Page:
A tiny blue and white bowl uncovered in a box of items brought for valuation at Hansons auctioneers could fetch thousands when it goes under the hammer later this month.
Measuring just 14.8cm in diameter, the rare bowl was made during the reign of China’s Emperor Yongzheng, which lasted from 1722-35 during the Qing Dynasty.
Uncovered after nearly 300 years, it’s expected to fetch in excess of £25,000.
Charles Hanson, owner of Hansons, said: “We spied it in a box of general items a client brought along to the saleroom for valuation and sale. They were inherited heirlooms. Instinctively, thanks to the quality of the paste and the delicacy of the painting, I knew it was something special. Its six-character script mark confirmed it was from the reign of Emperor Yongzheng who ruled from 1722-35 during the Qing Dynasty.”
The humble object is a rare Eight Immortals bowl in underglaze blue. At nearly 300 years old it has survived through the centuries and boasts an exquisite pedigree having emerged from the home of fine ceramics. Porcelain was invented during the Han dynasty (206 BC – 220 BC) at a place called Ch’ang-nan in the district of Fou-Iiang in China.
“Its exterior is finely decorated with the Eight Daoist Immortals shown with their attributes standing atop a wave border. Meanwhile the three Star Gods, Shoulao, Fuxing and Luxing, are depicted in a garden beneath an arched pine tree within a circular roundel in the centre of the bowl,” Charles continued.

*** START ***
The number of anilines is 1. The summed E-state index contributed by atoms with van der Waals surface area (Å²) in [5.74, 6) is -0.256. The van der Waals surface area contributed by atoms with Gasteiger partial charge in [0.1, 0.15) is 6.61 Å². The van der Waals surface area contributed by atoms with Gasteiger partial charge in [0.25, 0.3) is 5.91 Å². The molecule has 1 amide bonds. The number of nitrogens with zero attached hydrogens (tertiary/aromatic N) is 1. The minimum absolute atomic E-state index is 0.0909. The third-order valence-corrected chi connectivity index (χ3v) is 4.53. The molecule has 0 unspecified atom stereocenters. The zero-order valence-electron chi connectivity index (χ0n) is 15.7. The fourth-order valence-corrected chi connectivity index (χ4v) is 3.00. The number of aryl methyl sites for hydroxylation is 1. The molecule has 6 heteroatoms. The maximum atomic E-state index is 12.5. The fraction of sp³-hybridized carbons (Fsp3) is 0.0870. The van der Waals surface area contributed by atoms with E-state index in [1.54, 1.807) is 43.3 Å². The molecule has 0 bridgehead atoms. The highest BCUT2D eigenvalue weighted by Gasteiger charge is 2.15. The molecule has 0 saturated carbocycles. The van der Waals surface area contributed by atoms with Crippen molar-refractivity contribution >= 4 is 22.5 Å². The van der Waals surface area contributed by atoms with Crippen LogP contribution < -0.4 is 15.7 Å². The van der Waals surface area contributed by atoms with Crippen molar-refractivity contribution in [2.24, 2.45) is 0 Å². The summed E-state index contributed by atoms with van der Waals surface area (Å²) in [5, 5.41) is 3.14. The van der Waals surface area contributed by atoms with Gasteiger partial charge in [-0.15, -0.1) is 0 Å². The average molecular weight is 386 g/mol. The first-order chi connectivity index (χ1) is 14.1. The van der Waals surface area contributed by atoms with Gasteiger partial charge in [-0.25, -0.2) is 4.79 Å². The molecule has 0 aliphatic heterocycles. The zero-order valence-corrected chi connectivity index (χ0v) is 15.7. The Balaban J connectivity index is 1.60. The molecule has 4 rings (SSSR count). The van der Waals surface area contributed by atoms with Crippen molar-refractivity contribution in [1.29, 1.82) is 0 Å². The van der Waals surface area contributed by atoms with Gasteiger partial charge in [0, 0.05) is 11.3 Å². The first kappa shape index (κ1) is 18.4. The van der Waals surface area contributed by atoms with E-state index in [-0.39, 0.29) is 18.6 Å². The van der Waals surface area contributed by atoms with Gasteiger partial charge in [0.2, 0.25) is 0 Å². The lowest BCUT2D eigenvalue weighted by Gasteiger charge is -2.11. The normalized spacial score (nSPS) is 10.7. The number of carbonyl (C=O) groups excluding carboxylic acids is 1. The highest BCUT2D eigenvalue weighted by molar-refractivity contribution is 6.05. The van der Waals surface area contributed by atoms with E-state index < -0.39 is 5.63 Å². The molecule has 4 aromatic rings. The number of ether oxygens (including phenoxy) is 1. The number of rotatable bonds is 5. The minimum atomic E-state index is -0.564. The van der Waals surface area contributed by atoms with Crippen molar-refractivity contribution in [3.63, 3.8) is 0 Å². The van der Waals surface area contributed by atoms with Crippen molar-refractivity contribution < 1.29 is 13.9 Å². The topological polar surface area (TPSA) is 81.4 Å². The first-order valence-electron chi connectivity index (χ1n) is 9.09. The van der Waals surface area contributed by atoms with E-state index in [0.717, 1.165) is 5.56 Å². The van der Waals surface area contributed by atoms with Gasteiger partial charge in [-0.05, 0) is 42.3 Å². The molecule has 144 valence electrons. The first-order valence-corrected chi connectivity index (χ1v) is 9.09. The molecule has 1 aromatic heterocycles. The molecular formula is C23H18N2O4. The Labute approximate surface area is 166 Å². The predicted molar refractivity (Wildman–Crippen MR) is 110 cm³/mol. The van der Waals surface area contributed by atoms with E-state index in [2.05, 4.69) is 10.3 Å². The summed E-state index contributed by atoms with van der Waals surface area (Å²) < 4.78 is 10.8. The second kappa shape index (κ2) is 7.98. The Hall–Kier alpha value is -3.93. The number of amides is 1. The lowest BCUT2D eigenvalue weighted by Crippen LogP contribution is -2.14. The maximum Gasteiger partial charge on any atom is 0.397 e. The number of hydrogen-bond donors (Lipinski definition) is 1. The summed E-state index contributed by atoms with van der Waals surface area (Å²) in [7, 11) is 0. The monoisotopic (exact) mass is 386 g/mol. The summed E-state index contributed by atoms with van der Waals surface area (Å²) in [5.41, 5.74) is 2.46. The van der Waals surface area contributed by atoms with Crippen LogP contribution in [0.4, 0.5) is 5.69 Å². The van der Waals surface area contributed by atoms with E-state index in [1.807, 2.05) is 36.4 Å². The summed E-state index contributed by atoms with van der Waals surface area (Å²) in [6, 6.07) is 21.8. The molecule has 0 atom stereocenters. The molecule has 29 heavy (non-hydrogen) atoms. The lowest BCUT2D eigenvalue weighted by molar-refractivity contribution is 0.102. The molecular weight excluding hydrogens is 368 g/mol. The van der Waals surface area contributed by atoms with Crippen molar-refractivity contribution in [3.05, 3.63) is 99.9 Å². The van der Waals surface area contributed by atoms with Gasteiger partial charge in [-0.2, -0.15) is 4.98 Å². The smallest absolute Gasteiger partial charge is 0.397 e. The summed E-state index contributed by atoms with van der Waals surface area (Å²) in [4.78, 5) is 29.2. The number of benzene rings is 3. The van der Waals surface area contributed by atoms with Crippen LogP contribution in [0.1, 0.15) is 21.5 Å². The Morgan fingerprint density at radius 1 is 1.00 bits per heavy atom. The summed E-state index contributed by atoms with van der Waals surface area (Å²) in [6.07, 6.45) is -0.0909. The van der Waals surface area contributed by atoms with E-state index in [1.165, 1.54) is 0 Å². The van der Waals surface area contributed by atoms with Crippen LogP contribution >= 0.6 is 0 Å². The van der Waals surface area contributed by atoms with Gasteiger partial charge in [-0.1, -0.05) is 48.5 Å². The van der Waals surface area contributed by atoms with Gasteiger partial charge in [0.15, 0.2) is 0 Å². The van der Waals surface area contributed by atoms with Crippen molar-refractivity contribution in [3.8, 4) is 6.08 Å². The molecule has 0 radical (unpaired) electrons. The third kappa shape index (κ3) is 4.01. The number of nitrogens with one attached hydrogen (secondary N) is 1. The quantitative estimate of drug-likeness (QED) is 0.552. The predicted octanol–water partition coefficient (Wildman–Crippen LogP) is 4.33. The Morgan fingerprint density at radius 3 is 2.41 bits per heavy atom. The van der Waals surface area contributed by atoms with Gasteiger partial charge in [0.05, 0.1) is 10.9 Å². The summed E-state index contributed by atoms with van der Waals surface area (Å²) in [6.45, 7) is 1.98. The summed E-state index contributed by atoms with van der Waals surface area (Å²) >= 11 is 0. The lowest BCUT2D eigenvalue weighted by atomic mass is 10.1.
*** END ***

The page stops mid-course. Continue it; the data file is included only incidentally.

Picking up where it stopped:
“It’s beautiful in its simplicity and elegance and is sure to spark major interest. Ancient Chinese ceramics are fiercely sought after by wealthy collectors keen to repatriate precious historical objects like this to their homeland.”
Hansons has had success selling other Chinese and Oriental items, including a Quing Dynasty vase with the daoguang period mark (1821-1850), which sold for £192,000 in 2011. In 2016, the auction house sold a large Emperor Qianlong (1735-99) Chinese vase, used as a doorstop, which sold for £650,000. A year later, an Emperor Yongzheng Chinese plate, circa 1723, was discovered in a Derbyshire kitchen cupboard before selling for £230,000.
The Eight Immortals bowl will be sold on February 22 at Hansons London in Teddington.